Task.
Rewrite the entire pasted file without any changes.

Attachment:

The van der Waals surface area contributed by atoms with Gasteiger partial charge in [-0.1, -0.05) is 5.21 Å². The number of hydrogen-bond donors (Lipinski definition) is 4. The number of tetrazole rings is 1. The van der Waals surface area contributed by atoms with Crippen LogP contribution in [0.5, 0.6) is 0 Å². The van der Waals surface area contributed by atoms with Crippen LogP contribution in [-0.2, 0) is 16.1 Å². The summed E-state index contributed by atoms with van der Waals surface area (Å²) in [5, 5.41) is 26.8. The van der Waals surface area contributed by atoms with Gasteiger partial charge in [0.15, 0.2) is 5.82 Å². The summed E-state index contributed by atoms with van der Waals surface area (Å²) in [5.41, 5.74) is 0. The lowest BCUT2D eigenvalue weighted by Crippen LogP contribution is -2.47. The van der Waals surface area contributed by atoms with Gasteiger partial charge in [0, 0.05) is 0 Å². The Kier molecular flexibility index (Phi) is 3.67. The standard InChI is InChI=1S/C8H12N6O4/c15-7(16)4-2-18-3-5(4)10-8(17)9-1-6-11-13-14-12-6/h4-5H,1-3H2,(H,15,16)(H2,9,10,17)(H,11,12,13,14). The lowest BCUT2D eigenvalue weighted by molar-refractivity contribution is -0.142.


The van der Waals surface area contributed by atoms with Gasteiger partial charge in [-0.1, -0.05) is 5.21 Å². The number of hydrogen-bond donors (Lipinski definition) is 4. The number of tetrazole rings is 1. The van der Waals surface area contributed by atoms with Crippen LogP contribution in [0.5, 0.6) is 0 Å². The van der Waals surface area contributed by atoms with Crippen LogP contribution in [-0.2, 0) is 16.1 Å². The summed E-state index contributed by atoms with van der Waals surface area (Å²) in [5, 5.41) is 26.8. The van der Waals surface area contributed by atoms with Gasteiger partial charge in [0.15, 0.2) is 5.82 Å². The summed E-state index contributed by atoms with van der Waals surface area (Å²) in [5.41, 5.74) is 0. The lowest BCUT2D eigenvalue weighted by Crippen LogP contribution is -2.47. The van der Waals surface area contributed by atoms with Gasteiger partial charge in [0, 0.05) is 0 Å². The Kier molecular flexibility index (Phi) is 3.67. The standard InChI is InChI=1S/C8H12N6O4/c15-7(16)4-2-18-3-5(4)10-8(17)9-1-6-11-13-14-12-6/h4-5H,1-3H2,(H,15,16)(H2,9,10,17)(H,11,12,13,14). The lowest BCUT2D eigenvalue weighted by molar-refractivity contribution is -0.142.